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Epson A3+ multifunction WF7715DWF
Although A4 is the basic office norm there are occasions when being able to handle A3 would prove to be useful. For example one could work with larger spreadsheets as well as printing two A4 pages onto each A3 sheet and then fold to make a booklet which is much more business-like that separate A4 pages.
Being A3+ with an automatic document feeder (ADF) it can be appreciated that this machine, while suitable for the smaller office, may not fit into the smallest one. Its basic dimensions are about 56cm wide and, at its minimum, about 46cm deep. This extends to over 80cm when the single sheet feed at the rear of the machine is open, the paper tray projecting to the front when A3 paper loaded, and the paper catcher is extended at the front. Similarly, even though it is only about 33cm high to the top of the ADF, it needs a total of 60cm when the top is raised to fit new ink cartridges or to place a document on the glass platen. Furthermore, as it weighs around 20kg it really takes two people to move it around.
For convenience, and to avoid having long cables around the place, in the office I ran the machine on WiFi even though it also has Ethernet, USB and WiFi Direct among its other options. For mobile users there are Epson Connect, Apple AirPrint and Google Cloud Print.
The layout of the machine is conventional with both paper input and output at the front. Paper guides in the input tray, which can accommodate up to 250 sheets (of ordinary grades of paper), can be adjusted from the largest down to the small photo sizes. The largest size that can be accommodated is A3+ (also known as Super A3) which is 330 x 483cm.
The control panel with its colour touchscreen LCD display and keypad etc. is at the front of the machine and is hinged so that it can be swung up to a convenient viewing angle.
Loading paper, and changing paper sizes, was straightforward even though I sometimes had to lift the paper catcher just a fraction to prevent it “catching” and so allow the paper tray to be inserted fully. Both the cassette and the single sheet feeder handle both single and double-sided printing without any problems.
Although Epson quotes A4 printing speeds of 32 and 20 pages/min for monochrome and colour respectively, for comparison purposes, it is more appropriate to use the ISO/IEC 24734 printing speeds of 18 and 10 pages/min mono and colour respectively. The equivalent duplex speeds are 8.7 and 6 pages/min. Print quality all round was very satisfactory.
Epson offers both standard and larger capacity ink cartridges for this machine. Again using ISO methodology the yields have been calculated at approximately 300 and 1100 pages for the standard and larger capacity cartridges respectively. There is also an 2200 page extra-large capacity black cartridge which will prove a cost-effective option for many users.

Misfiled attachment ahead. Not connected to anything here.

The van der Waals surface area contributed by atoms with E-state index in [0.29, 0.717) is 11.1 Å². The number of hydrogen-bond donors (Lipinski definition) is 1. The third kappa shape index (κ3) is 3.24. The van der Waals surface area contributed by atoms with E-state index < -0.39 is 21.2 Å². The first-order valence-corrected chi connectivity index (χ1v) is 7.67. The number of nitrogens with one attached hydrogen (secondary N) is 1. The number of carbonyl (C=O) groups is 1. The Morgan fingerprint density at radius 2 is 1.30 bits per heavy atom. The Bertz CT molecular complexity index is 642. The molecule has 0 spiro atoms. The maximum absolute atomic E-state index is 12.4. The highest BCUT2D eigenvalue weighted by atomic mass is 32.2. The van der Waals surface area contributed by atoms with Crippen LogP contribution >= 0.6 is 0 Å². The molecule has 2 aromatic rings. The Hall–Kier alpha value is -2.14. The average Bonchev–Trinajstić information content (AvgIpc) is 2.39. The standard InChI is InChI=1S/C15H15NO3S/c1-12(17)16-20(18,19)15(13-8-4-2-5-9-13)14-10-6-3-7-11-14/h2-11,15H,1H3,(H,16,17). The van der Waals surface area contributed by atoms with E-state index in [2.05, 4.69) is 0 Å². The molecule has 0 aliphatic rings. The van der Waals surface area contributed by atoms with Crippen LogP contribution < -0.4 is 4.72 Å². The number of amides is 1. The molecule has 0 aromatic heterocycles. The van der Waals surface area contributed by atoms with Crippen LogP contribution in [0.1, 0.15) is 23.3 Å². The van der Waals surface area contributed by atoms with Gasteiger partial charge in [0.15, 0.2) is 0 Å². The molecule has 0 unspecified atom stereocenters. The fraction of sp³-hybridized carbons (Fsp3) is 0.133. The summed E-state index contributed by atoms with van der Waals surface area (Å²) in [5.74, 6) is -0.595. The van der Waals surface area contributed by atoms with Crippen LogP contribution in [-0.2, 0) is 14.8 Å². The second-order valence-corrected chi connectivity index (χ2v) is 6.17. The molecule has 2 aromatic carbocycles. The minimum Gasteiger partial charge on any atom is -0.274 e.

Using the touchscreen display a very good range of copying facilities via either the flatbed platen or the ADF are provided. In addition to being able to choose between colour and B&W there are a range of enlargement and reductions options. When making double-sided copies “binding-edge” was a further option that was available. By the way, even when doing a single, simple, copy it was generally quicker and easier just to load the original via the ADF rather than having to lift the top of the machine and place the original on the glass platen.
Using the scanner which has a maximum resolution of 1,200 x 2,400 dpi horizontal and vertical was straightforward both for documents and photos and one can choose from destinations which include email, computer, memory and cloud. However, even though Presto! PageManager was supplied with the machine, I preferred to continue to use my regular software. For example, using the current version of Abbyy Finereader from the computer I was able to set up to scan and automatically recognise double-sided documents loaded into the ADF. Here, by the way, Epson claims that up to about 35 documents can be loaded into the ADF.
I have been unable to review the fax facility on the machine as Epson do not provide a suitable cable for the WF7715 in the UK. This, I believe, is because fax has to a large extent been superseded by email in the UK even though it is still widely used in many other parts of the world where this machine is sold. However, if a user did actually need for a fax facility, as mentioned above, one of the options available is scanning to fax.
At the time of publication the Epson WF7715 is available on Amazon £187.31. This multi-function inkjet which, as well as supporting the larger paper sizes, is easy to use and has a range of facilities which will enable additional tasks to be handled conveniently in house and so prove to be a useful productivity aid in the office.
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